While going to the theater to catch the latest and greatest blockbusters can be a blast, the new wave of online streaming movies is giving people an equally amazing opportunity to experience films from home, catching up on flicks that may have slipped under their radar the first time around. Going to the movie theater is taking a big risk—what if the movie isn't your cup of tea? With streaming movies, you can take chances and discover some fantastic movies that you wouldn't have given the time of day before.
Our friends at Crackle are doing a bang up job compiling and streaming titles big and small. To give you an idea of the possibilities, here are five must-see comedies that you can watch right now, thanks to the magic of the Internet:
There's a sizable portion of the population, even kids of the '80s, that will give you a bewildered look if you mention Real Genius. While it may not have the same nostalgic traction as the John Huges teen romances or raunchy teen comedies (think Porky's) of the time, Real Genius stands as the perfect blend of off-beat nerdisms and comedy. Sorry Revenge of the Nerds, having a brain doesn't translate to being socially inept. See Val Kilmer as the suave smart aleck Chris Knight, who ropes in a team of equally bright college students to fill a douchebag's house with popcorn.
It was around 2002 when Devon Sawa started to lose his luster with the gushing tween girls—but little did we realize that he was just hitting his primes. Sawa co-starred in the underrated teen comedy Slackers with before-they-were-famous Jason Schwartzman, Lauren Prepon, Jaime King and Jason Segal, who play a group of college students looking to cheat their way to graduation. The inclusion of Schwartzman and Segal is especially appropriate—the movie has definite "Judd Apatow" vibe. Translation: funny, but with plenty of heart.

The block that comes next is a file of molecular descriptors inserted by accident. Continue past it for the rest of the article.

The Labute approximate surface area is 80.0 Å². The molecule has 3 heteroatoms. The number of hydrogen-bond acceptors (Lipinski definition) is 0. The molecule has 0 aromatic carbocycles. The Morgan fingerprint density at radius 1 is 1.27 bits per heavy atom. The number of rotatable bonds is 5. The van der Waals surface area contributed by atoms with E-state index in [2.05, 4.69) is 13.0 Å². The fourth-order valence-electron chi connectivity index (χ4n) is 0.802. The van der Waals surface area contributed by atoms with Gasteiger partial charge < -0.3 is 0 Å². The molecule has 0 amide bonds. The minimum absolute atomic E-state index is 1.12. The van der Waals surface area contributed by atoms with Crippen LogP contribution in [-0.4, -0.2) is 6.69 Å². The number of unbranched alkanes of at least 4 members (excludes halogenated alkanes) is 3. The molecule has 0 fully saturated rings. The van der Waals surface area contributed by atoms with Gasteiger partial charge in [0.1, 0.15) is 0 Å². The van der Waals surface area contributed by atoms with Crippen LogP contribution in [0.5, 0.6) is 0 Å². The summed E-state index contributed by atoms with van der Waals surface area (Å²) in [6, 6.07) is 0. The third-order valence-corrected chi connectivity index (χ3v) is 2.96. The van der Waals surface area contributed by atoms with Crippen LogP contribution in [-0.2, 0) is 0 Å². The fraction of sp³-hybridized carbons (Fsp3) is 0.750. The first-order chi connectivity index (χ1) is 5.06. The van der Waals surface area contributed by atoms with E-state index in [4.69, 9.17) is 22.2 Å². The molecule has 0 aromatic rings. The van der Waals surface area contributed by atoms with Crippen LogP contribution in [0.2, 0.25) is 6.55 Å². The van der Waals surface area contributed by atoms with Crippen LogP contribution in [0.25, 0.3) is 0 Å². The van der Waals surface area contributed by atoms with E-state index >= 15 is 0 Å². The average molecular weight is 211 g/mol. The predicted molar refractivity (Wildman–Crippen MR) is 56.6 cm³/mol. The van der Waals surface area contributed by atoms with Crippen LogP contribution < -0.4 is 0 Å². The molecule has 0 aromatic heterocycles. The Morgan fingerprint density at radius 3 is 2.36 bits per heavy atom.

Stranger Than Fiction
Stranger Than Fiction didn't make as big a splash as most of Will Ferrell's studio comedies—but that doesn't mean it's any less funny. Directed by one of the more diverse men in the biz, Marc Forster (Finding Neverland, Quantum of Solace), the movie follows Ferrell's Harold Crick who finds himself the subject of an ominous voice who narrates his life. Happens to everyone, no? The bizarre occurrence sends Crick on a journey to track down his narrator and opens up the flood gates for Ferrell to make us laugh and dive a little deeper than normal.
If you think history is boring, you really have to start learning it from the right sources. Kirsten Dunst and Michelle Williams rewrite the past in the comedy Dick, which proposes that it was really two bumbling blondes who uncovered the Watergate scandal and forced Richard Nixon to resign. The film features a ton of familiar faces—Ryan Reynolds, Harry Shearer, SNL's Jim Bruer and another Will Ferrell appearance—but the real treat is seeing "serious" actresses like Dunst and Williams (both aiming for Oscar nominations this year) playing wacky roles early in their careers.
The Adventures of Baron Munchausen
Terry Gilliam dark, twisted movies in his career—Brazil, The Fisher King, 12 Monkeys, The Imaginarium of Doctor Parnassus—but as someone entranced by fantasy, it's no surprise that he has a few fluffier stories in his filmography. The Adventures of Baron Munchausen is a light-hearted adventure that combines Gilliam's Monty Python past with storybook imagination. If Spielberg's Hook had a bigger sense of humor, it would come close to the whimsical ride of Munchausen, a road movie that follows the titular character traveling from castles to the moon to revolutionary battlefields. There are few people in the world with the sense of humor and creative sensibilities of Gilliam and Munchausen is pure, unadulterated Gilliam.